Benefits of Including Counselling in Your NDIS Plan
Counselling can benefit certain NDIS participants in numerous ways, including:
- Mental Health Support NDIS counselling provides participants with a safe and supportive environment to discuss their emotions, fears, and anxieties. This helps in building resilience, coping with stress, and managing the emotional impact of a disability.
- Coping Strategies Fitting counselling in your NDIS plan may equip you with effective coping strategies to navigate both the physical and emotional challenges of living with a disability or, in general, with everyday life. A professional NDIS counsellor will teach you coping mechanisms that empower you to navigate difficult situations and build self-confidence.
- Improved Daily Living Skills Many NDIS participants may struggle with managing daily tasks and routines. A certified NDIS counsellor may incorporate life skills training such as time management, personal care, and household chores. Gaining independence in these areas enhances the quality of life to foster greater self-reliance.
- Addressing Social Isolation People with disability may face social isolation and, at times, can feel lonely or depressed. Social skills training through counselling can help to build meaningful relationships and connections within communities, which positively impacts one’s overall well-being and happiness.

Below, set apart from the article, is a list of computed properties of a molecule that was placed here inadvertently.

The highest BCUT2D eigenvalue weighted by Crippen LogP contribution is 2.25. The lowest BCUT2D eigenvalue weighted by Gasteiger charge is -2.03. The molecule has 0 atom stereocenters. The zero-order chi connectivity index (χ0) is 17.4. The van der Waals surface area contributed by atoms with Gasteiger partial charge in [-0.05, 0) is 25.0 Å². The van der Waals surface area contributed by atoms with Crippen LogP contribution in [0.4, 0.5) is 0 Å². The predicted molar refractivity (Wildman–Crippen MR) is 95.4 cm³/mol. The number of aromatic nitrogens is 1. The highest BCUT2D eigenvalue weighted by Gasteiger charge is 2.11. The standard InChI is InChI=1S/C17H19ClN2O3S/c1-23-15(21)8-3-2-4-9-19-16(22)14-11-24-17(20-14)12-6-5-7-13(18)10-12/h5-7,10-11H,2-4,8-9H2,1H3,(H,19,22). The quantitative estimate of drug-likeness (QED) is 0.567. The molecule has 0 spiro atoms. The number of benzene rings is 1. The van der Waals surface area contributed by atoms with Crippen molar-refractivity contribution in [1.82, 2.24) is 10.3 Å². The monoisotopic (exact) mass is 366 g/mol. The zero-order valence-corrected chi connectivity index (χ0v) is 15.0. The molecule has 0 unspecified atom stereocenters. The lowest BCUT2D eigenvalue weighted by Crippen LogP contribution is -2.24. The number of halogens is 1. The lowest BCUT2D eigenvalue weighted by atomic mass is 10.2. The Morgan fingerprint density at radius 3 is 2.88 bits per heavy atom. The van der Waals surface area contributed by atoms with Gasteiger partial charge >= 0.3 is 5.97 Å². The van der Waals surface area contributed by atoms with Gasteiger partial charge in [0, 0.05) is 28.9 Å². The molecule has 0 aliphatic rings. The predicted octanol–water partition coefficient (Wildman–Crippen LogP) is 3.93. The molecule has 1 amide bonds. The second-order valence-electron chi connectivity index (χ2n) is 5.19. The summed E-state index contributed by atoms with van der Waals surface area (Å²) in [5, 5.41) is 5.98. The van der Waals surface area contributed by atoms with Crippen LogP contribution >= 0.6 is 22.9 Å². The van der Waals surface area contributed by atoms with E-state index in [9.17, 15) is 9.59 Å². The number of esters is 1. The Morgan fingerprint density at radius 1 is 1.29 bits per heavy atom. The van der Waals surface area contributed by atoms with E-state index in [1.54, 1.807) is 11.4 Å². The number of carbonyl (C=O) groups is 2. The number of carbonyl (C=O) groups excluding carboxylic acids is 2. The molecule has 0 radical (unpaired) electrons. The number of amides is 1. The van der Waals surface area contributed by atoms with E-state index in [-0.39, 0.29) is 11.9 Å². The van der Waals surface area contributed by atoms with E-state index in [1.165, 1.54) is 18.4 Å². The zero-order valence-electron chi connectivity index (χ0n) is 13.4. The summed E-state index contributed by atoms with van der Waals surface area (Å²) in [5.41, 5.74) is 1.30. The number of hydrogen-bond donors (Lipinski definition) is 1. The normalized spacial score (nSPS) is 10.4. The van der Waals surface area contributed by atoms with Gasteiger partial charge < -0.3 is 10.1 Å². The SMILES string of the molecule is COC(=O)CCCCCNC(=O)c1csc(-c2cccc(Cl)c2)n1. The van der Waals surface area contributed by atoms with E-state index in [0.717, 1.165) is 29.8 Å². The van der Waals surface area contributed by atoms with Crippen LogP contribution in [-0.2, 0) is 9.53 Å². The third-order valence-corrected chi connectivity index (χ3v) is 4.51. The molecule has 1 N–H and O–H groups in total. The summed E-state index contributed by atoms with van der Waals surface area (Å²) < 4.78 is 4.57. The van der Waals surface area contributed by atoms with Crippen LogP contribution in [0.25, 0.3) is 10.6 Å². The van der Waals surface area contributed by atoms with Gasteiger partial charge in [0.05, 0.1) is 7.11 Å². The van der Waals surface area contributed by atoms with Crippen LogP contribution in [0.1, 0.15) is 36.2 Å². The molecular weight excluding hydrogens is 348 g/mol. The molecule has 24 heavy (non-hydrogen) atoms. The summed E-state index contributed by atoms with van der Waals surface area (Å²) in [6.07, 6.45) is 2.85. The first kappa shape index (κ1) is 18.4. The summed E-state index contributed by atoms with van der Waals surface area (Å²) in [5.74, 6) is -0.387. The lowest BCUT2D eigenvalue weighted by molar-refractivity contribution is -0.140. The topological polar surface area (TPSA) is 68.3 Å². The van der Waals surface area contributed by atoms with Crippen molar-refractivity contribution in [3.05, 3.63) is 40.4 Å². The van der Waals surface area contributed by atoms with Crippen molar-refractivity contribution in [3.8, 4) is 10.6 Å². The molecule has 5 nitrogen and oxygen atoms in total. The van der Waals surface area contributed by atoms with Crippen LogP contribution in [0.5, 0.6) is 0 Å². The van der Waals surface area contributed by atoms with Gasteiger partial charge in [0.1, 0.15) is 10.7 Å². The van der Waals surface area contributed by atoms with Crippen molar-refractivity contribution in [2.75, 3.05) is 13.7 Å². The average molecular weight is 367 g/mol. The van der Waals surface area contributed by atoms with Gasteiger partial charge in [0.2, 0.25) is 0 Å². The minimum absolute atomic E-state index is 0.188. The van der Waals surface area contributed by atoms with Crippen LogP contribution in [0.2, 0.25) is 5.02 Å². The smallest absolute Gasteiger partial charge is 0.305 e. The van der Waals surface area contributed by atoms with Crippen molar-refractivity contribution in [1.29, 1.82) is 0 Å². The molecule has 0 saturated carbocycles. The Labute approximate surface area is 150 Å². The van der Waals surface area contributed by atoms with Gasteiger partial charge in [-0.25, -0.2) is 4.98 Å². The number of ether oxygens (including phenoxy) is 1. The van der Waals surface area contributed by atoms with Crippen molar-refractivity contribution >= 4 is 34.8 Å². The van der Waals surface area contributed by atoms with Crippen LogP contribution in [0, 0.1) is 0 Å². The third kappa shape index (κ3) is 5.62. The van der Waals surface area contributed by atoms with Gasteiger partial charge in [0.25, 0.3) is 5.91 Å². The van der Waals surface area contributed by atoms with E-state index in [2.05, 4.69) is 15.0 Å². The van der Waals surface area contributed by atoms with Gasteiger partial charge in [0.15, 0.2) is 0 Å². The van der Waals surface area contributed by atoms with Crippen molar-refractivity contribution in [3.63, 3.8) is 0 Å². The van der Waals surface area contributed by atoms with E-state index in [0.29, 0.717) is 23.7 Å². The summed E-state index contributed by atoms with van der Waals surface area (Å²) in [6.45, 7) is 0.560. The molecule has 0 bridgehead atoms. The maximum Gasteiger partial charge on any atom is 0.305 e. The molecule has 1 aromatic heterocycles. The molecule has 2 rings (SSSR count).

- Family and Caregiver Support Counselling may involve family members and caregivers to foster better understanding and support for a participant’s needs and goals. NDIS counselling involving family and carers may also help address potential conflicts, enhance communication, and promote a more cohesive and supportive system for everyone involved.
- Navigating Transitions Major life transitions like moving from school to work or to independent/shared living can be challenging. Counselling provides valuable support in these critical periods to help participants adapt to change and confidently face new experiences and challenges.
- Personal Growth and Empowerment NDIS counselling fosters personal growth and empowerment for participants. It makes NDIS participants self-aware and empowers them to confidently advocate for their needs and make informed decisions about their lives. Gaining insight into your abilities and strengths helps develop a positive self-image and gives you a sense of purpose.
NDIS counselling can be vital for enhancing participants’ well-being and empowering a sense of independence. By addressing one’s mental health, goal setting, daily living skills, social isolation and more, counselling provides invaluable support that compliments other NDIS services. Moving forward with the NDIS, it is crucial to acknowledge and prioritise the importance of counselling in nurturing the potential of people with disability, allowing them to thrive and participate actively in the community.